In this brief intervention the contributor makes the case that our preoccupation with media and cultural analysis has alienated/detached us, as scholars of media and cultural studies, from a key experiential moment: a philosophical pre-moment. In a world of chronic crises (economic, ideological, ecological), we have forgotten what it means to encounter suffering through the face of the sufferer. We seek refuge in Plato’s cave again – not because of inability to tell the real from shadowy reflections, but because the reflections (as mediatised experience) offer us refuge, comfort and distanciation. Our forgetfulness of suffering and the face of the sufferer have immersed us deep into a kind of ‘sequestration’ where language (academic language/language games/turf wars) take precedence over experiencing a world in crisis. Heidegger was wrong: we have not forgotten about being-in-the-world, we have remorselessly turned philosophy on its head – philosophy has itself become a tool of sequestration – a shelter from the face of the sufferer.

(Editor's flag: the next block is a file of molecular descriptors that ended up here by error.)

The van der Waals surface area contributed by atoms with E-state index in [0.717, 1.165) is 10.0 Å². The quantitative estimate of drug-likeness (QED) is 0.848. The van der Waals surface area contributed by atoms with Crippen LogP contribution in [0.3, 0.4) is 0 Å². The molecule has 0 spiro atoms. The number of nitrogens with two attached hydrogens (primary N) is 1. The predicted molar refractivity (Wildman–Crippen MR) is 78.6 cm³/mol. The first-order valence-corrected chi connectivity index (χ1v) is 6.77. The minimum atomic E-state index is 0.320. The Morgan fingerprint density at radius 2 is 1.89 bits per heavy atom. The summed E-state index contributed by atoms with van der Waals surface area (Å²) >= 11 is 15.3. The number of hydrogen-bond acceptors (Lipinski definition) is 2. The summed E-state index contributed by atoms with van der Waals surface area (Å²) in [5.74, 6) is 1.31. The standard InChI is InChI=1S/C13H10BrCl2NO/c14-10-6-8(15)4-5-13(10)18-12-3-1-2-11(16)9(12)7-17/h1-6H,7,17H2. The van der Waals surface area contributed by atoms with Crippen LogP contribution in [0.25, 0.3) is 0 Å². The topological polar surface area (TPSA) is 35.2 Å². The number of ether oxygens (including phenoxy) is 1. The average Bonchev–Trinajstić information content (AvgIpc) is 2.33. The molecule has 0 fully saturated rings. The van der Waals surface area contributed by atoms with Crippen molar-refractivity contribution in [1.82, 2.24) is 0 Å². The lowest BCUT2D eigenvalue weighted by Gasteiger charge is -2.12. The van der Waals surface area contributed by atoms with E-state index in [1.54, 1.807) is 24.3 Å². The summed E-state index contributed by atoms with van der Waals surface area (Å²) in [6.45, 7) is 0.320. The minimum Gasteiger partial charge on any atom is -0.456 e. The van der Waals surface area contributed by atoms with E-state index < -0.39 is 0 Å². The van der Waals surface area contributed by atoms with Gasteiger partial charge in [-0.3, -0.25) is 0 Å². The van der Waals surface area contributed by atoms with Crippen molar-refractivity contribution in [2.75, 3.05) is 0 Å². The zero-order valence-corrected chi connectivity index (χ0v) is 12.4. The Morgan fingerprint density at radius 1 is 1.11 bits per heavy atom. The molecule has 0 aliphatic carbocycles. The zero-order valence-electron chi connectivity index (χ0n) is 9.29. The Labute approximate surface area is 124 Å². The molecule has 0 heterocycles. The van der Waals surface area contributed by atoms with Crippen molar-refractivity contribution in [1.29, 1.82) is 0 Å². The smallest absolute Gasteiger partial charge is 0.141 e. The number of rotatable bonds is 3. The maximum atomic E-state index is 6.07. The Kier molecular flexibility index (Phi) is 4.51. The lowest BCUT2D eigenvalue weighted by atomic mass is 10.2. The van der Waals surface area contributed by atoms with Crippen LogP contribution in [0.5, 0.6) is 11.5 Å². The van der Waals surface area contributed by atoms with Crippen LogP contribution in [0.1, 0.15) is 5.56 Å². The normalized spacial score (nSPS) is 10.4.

The author has no competing interests to declare.
Dr Tarik Sabry is Director of the Arab Media Centre and Reader in Media and Communication Theory CAMRI at the University of Westminster where I am a member of the Communication and Media Research Institute. He is Co-Founder and Co-Editor of the Middle East Journal of Culture and Communication and the Co-Founder of the journal Westminster Papers in Communication and Culture.
The author of Cultural Encounters in the Arab World: On Media, the Modern and the Everyday (2010), Dr Sabry is the editor of Arab Cultural Studies: Mapping the Field (2012) and coeditor of Arab Subcultures: Reflections on Theory and Practice (2016). His research interests include Arab audiences, Arab children and the media, Arab popular cultures, Arab contemporary philosophical thought and cultural policy.